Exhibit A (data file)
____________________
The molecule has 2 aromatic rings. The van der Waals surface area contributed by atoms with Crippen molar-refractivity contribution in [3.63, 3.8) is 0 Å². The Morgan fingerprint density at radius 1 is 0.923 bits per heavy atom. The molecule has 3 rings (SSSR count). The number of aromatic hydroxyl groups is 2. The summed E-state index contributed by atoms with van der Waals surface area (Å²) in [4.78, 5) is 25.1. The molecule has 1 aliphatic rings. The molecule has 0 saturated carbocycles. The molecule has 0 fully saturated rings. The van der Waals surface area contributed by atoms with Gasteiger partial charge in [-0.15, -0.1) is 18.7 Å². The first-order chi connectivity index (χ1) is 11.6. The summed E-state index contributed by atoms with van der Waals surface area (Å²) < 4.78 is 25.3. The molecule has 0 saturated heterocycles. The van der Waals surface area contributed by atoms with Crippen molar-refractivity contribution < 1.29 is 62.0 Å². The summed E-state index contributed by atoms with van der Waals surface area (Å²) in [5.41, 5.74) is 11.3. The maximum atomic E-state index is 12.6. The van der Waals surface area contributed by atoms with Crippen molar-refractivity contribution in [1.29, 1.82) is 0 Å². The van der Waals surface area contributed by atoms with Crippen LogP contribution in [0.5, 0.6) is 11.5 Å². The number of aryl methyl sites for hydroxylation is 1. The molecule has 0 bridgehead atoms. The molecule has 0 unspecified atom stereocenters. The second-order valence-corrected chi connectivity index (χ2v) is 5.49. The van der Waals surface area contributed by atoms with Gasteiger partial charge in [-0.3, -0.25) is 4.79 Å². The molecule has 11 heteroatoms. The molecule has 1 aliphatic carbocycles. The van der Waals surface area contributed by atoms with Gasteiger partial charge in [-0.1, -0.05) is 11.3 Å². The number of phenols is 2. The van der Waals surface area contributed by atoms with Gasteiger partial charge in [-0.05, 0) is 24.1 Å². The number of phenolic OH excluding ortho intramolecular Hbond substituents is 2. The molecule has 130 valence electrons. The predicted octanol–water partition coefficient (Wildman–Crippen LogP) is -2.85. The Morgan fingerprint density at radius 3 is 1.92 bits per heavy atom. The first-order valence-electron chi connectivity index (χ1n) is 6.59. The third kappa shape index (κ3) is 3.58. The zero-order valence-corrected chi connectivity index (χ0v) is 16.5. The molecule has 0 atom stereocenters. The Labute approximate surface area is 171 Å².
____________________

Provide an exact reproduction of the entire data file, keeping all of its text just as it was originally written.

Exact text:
The molecule has 2 aromatic rings. The van der Waals surface area contributed by atoms with Crippen molar-refractivity contribution in [3.63, 3.8) is 0 Å². The Morgan fingerprint density at radius 1 is 0.923 bits per heavy atom. The molecule has 3 rings (SSSR count). The number of aromatic hydroxyl groups is 2. The summed E-state index contributed by atoms with van der Waals surface area (Å²) in [4.78, 5) is 25.1. The molecule has 1 aliphatic rings. The molecule has 0 saturated carbocycles. The molecule has 0 fully saturated rings. The van der Waals surface area contributed by atoms with Gasteiger partial charge in [-0.15, -0.1) is 18.7 Å². The first-order chi connectivity index (χ1) is 11.6. The summed E-state index contributed by atoms with van der Waals surface area (Å²) < 4.78 is 25.3. The molecule has 0 saturated heterocycles. The van der Waals surface area contributed by atoms with Crippen molar-refractivity contribution < 1.29 is 62.0 Å². The summed E-state index contributed by atoms with van der Waals surface area (Å²) in [5.41, 5.74) is 11.3. The maximum atomic E-state index is 12.6. The van der Waals surface area contributed by atoms with Crippen molar-refractivity contribution in [1.29, 1.82) is 0 Å². The van der Waals surface area contributed by atoms with Crippen LogP contribution in [0.5, 0.6) is 11.5 Å². The number of aryl methyl sites for hydroxylation is 1. The molecule has 0 bridgehead atoms. The molecule has 0 unspecified atom stereocenters. The second-order valence-corrected chi connectivity index (χ2v) is 5.49. The van der Waals surface area contributed by atoms with Gasteiger partial charge in [-0.3, -0.25) is 4.79 Å². The molecule has 11 heteroatoms. The molecule has 1 aliphatic carbocycles. The van der Waals surface area contributed by atoms with Gasteiger partial charge in [-0.1, -0.05) is 11.3 Å². The number of phenols is 2. The van der Waals surface area contributed by atoms with Gasteiger partial charge in [-0.05, 0) is 24.1 Å². The number of phenolic OH excluding ortho intramolecular Hbond substituents is 2. The molecule has 130 valence electrons. The predicted octanol–water partition coefficient (Wildman–Crippen LogP) is -2.85. The Morgan fingerprint density at radius 3 is 1.92 bits per heavy atom. The first-order valence-electron chi connectivity index (χ1n) is 6.59. The third kappa shape index (κ3) is 3.58. The zero-order valence-corrected chi connectivity index (χ0v) is 16.5. The molecule has 0 atom stereocenters. The Labute approximate surface area is 171 Å².